On the contrary, The more one will be united to God the happier will one be. Now the measure of charity is the measure of one's union with God. Therefore the diversity of beatitude will be according to the difference of charity.
Further, "if one thing simply follows from another thing simply, the increase of the former follows from the increase of the latter." Now to have beatitude follows from having charity. Therefore to have greater beatitude follows from having greater charity.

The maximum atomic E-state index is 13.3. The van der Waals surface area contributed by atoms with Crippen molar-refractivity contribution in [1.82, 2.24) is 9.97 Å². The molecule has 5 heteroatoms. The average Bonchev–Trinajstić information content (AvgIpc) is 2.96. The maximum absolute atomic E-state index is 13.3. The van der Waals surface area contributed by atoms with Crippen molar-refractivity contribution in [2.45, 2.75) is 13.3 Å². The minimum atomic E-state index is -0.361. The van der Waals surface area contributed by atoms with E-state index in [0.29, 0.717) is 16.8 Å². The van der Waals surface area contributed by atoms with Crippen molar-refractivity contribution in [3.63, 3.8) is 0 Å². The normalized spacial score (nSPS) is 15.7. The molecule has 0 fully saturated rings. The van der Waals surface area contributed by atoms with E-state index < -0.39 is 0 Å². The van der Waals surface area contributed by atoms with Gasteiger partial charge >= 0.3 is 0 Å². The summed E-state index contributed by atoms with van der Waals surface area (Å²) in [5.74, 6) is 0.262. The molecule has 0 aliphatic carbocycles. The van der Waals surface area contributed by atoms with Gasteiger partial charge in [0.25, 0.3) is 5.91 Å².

I answer that, The distinctive principle of the mansions or degrees of beatitude is twofold, namely proximate and remote. The proximate principle is the difference of disposition which will be in the blessed, whence will result the difference of perfection in them in respect to the beatific operation: while the remote principle is the merit by which they have obtained that beatitude. In the first way the mansions are distinguished according to the charity of heaven, which the more perfect it will be in any one, the more will it render him capable of the Divine clarity, on the increase of which will depend the increase in perfection of the Divine vision. In the second way the mansions are distinguished according to the charity of the way. For our actions are meritorious, not by the very substance of the action, but only by the habit of virtue with which they are informed. Now every virtue obtains its meritorious efficacy from charity [Cf. I-II:114:4], which has the end itself for its object [Cf. II-II:24:3 ad 1]. Hence the diversity of merit is all traced to the diversity of charity, and thus the charity of the way will distinguish the mansions by way of merit.